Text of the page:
• Exposition
  • Narrative Hook
  • Inciting Incident
  • Conflict Types of Conflicts
  • Rising Action
  • Complications
  • Climax
  • Anti-Climax
  • Falling Action
  • Resolution
  • Denouement
  • Catharsis

  • Introduction to the main characters, setting, and

Narrative Hook
  • A narrative hook (or hook) is a literary
    technique in the opening of a story that "hooks"
    the reader's attention so that he or she will
    keep on reading. The "opening" may consist of
    several paragraphs for a short story, or several
    pages for a novel, but ideally it is the opening

Inciting Incident
  • Begins the action
  • A plot point in the first act which disturbs the
    life of the protagonist and sets them in pursuit
    of an objective..

Conflict/ Types of Conflicts
  • Conflict The struggle or problem for the
  • Internal
  • Man vs. Himself (internal struggle, what should
    do, or split personality)
  • External
  • Man vs. Man (hero vs. villain, physical fight,
    mental play)
  • Man vs. Society (rebelling vs. societal
    expectations, Katniss in the Hunger Games)
  • Man vs. Machine/Technology (Terminator, I Robot)
  • Man vs. Nature (Survivor shows, vs. animals or
    natural events/disasters Hatchet)
  • Man vs. Supernatural (Charmed Percy Jackson
    Harry Potter Ghost Busters Goosebumps)
  • Man vs. Fate

  • Rising Action on Plot Diagram
  • The events during which the protagonist attempts
    to solve the problem. The events or
    complications then get in the way of the
  • Build suspense

  • The highest point of suspense in the story.
  • This point should still be a question We are
    wondering which way it will turn out. (The
    answer to the question is then the resolution)

  • a disappointing end to an exciting or impressive
    series of events.
  • "the rest of the journey was an anticlimax by

Falling Action
  • Events that occur after the Climax (or highest
    point of suspense) and lead to the Resolution
    (solution to the problem). Often times, there
    are no to few events in the falling action of a
    very short story.

  • The end to the central conflict (the solution to
    the problem). This does not mean that it always
    ends favorably for the protagonist.
  • Periodically a story leaves you hanging at the
    Climax and does not provide either an answer or
    solution to the conflict. In other words, it is
    possible to not have a Resolution.

  • The release of pressure
  • The release of intense emotion
  • Not necessarily present in all stories. I would
    expect it more in horror or intense/sad stories
    as catharsis is defined in Aristotles Poetics
    in regard to the drama Tragedy. It applies to
    Blues music as well.

  • Some places will define it as equivalent to the
  • I define it as any events or information which
    occur post the Resolution. Ends the story.
  • Like an epilogue (except an Epilogue fast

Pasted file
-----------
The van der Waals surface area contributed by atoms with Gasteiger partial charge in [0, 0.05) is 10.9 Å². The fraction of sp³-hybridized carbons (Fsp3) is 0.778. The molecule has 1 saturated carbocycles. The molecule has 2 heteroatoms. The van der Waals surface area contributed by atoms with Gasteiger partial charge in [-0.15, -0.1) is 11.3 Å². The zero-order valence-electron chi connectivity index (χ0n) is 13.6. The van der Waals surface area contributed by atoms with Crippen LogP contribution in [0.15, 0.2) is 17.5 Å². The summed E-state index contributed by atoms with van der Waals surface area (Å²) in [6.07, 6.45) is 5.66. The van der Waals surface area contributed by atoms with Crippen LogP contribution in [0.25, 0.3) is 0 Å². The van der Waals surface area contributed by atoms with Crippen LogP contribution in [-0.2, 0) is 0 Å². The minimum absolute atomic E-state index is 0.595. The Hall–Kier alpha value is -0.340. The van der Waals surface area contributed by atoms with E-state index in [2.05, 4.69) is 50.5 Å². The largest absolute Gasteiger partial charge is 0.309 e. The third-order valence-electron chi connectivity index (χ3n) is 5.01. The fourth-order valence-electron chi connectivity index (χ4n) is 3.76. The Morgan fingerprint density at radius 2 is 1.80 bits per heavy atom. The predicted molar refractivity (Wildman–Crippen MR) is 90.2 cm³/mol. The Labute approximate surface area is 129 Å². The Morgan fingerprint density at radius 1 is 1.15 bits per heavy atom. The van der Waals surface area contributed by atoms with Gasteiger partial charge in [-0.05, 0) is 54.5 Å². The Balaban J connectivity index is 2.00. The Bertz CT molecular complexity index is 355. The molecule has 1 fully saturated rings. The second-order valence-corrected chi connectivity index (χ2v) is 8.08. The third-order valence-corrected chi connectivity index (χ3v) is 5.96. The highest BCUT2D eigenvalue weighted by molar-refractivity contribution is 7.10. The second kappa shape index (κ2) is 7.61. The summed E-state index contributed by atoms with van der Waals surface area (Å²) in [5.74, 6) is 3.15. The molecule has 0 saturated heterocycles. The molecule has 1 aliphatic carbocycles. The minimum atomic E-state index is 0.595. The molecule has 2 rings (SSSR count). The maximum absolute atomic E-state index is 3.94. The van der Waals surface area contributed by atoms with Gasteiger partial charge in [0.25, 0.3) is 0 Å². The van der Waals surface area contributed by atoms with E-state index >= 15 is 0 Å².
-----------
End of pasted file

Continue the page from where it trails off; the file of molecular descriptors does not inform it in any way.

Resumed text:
forwards in time further).

DAY 5 - 6 Point of View
  • Who tells the story?
  • How is it told?

First Person Point of View
  • Uses First Person Pronouns
  • Nominative I, we
  • Objective me, us
  • Possessive my, mine our, ours

Second Person Point of View
  • Uses Second Person Pronouns
  • Nominative Pronouns you, you (all)
  • Objective Pronouns you, you (all)
  • Possessive Pronouns your, yours

Third Person Point of View
  • Uses Third Person Pronouns
  • Nominative Pronouns he, she, they
  • Objective Pronouns him, her, them
  • Possessive Pronouns his, her(s), their(s)

Third Person Point of View
  • Three Types
  • Third Person Objective
  • Third Person Limited
  • Third Person Omniscient

Third Person Objective
  • Uses the third person pronouns
  • Provides an outsiders view
  • Can only describe looks, actions, dialogues . . .
    Or only report on what is seen, heard, smelled,
  • Can NOT read the characters minds and can NOT
    report on their feelings
  • Objective means free from bias -- it is only
    a report, with not judgment

Third Person Limited
  • Uses third person pronouns
  • Can still report on what is observed, heard, etc.
  • Can ALSO read the mind of ONE of the characters
    his thoughts and feelings

Third Person Omniscient
  • Uses third person pronouns
  • Can still report on what is observed, heard, etc.
  • Must include the thoughts, feelings, and emotions
    of at least two characters

DAY 7 Literary Theme
  • Etymology
  • From the Greek, "placed" or "laid down
  • Using what you have learned about theme in
    previous English classes, how do you think the
    meaning of the word (above) relates to our
    concept of theme in literature?

Theme (Dont copy this.)
  • Theme (1) the abstract concept explored in a
    literary work (2) frequently recurring ideas,
    such as enjoy-life while-you-can (3) repetition
    of a meaningful element in a work, such as
    references to sight, vision, and blindness in
    Oedipus Rex. Sometimes the theme is also called
    the motif. Themes in Hamlet include the nature of
    filial duty and the dilemma of the idealist in a
    non-ideal situation. A theme in Keats's "Ode to a